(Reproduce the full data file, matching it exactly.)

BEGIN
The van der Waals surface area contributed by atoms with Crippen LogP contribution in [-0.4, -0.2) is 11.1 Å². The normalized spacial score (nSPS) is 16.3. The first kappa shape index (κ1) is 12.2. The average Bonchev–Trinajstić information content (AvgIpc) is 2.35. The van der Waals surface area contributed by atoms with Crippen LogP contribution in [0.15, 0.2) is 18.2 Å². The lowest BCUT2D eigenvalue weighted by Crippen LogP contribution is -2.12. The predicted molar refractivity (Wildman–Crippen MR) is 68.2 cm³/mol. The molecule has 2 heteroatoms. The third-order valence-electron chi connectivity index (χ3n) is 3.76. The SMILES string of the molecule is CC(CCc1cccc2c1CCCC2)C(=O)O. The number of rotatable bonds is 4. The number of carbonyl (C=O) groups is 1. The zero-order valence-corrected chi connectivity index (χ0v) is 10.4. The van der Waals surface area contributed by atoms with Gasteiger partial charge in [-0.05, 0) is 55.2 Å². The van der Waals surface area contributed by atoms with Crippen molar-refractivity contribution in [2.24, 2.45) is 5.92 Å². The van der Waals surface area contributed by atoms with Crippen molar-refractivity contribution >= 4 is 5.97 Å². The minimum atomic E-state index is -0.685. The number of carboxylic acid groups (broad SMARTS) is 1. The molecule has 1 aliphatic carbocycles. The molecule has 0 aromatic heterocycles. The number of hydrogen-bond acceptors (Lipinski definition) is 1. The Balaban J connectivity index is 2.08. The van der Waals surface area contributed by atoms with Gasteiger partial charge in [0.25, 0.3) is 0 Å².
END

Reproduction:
The van der Waals surface area contributed by atoms with Crippen LogP contribution in [-0.4, -0.2) is 11.1 Å². The normalized spacial score (nSPS) is 16.3. The first kappa shape index (κ1) is 12.2. The average Bonchev–Trinajstić information content (AvgIpc) is 2.35. The van der Waals surface area contributed by atoms with Crippen LogP contribution in [0.15, 0.2) is 18.2 Å². The lowest BCUT2D eigenvalue weighted by Crippen LogP contribution is -2.12. The predicted molar refractivity (Wildman–Crippen MR) is 68.2 cm³/mol. The molecule has 2 heteroatoms. The third-order valence-electron chi connectivity index (χ3n) is 3.76. The SMILES string of the molecule is CC(CCc1cccc2c1CCCC2)C(=O)O. The number of rotatable bonds is 4. The number of carbonyl (C=O) groups is 1. The zero-order valence-corrected chi connectivity index (χ0v) is 10.4. The van der Waals surface area contributed by atoms with Gasteiger partial charge in [-0.05, 0) is 55.2 Å². The van der Waals surface area contributed by atoms with Crippen molar-refractivity contribution in [2.24, 2.45) is 5.92 Å². The van der Waals surface area contributed by atoms with Crippen molar-refractivity contribution >= 4 is 5.97 Å². The minimum atomic E-state index is -0.685. The number of carboxylic acid groups (broad SMARTS) is 1. The molecule has 1 aliphatic carbocycles. The molecule has 0 aromatic heterocycles. The number of hydrogen-bond acceptors (Lipinski definition) is 1. The Balaban J connectivity index is 2.08. The van der Waals surface area contributed by atoms with Gasteiger partial charge in [0.25, 0.3) is 0 Å².